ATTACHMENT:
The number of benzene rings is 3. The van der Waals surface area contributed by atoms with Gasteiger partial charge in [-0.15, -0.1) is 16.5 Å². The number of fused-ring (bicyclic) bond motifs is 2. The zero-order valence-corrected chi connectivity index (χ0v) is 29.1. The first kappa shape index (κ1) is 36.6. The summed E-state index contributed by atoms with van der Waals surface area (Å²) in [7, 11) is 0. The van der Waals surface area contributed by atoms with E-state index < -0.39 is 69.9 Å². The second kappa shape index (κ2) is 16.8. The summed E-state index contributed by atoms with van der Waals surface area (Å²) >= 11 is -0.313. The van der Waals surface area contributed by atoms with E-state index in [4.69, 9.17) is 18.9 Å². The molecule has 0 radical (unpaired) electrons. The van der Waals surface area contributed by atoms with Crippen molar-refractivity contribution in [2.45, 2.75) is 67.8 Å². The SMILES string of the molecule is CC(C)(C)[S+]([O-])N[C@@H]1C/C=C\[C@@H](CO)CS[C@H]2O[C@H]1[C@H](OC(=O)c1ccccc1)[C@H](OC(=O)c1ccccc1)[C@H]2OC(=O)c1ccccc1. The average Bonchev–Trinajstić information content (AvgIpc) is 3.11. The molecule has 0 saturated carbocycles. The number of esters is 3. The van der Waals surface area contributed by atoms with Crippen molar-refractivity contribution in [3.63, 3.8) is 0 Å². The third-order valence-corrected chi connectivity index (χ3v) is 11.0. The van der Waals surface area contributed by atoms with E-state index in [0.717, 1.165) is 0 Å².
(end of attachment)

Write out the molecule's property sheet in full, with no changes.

The number of benzene rings is 3. The van der Waals surface area contributed by atoms with Gasteiger partial charge in [-0.15, -0.1) is 16.5 Å². The number of fused-ring (bicyclic) bond motifs is 2. The zero-order valence-corrected chi connectivity index (χ0v) is 29.1. The first kappa shape index (κ1) is 36.6. The summed E-state index contributed by atoms with van der Waals surface area (Å²) in [7, 11) is 0. The van der Waals surface area contributed by atoms with E-state index < -0.39 is 69.9 Å². The second kappa shape index (κ2) is 16.8. The summed E-state index contributed by atoms with van der Waals surface area (Å²) >= 11 is -0.313. The van der Waals surface area contributed by atoms with E-state index in [4.69, 9.17) is 18.9 Å². The molecule has 0 radical (unpaired) electrons. The van der Waals surface area contributed by atoms with Crippen molar-refractivity contribution in [2.45, 2.75) is 67.8 Å². The SMILES string of the molecule is CC(C)(C)[S+]([O-])N[C@@H]1C/C=C\[C@@H](CO)CS[C@H]2O[C@H]1[C@H](OC(=O)c1ccccc1)[C@H](OC(=O)c1ccccc1)[C@H]2OC(=O)c1ccccc1. The average Bonchev–Trinajstić information content (AvgIpc) is 3.11. The molecule has 0 saturated carbocycles. The number of esters is 3. The van der Waals surface area contributed by atoms with Crippen molar-refractivity contribution in [3.63, 3.8) is 0 Å². The third-order valence-corrected chi connectivity index (χ3v) is 11.0. The van der Waals surface area contributed by atoms with E-state index in [0.717, 1.165) is 0 Å².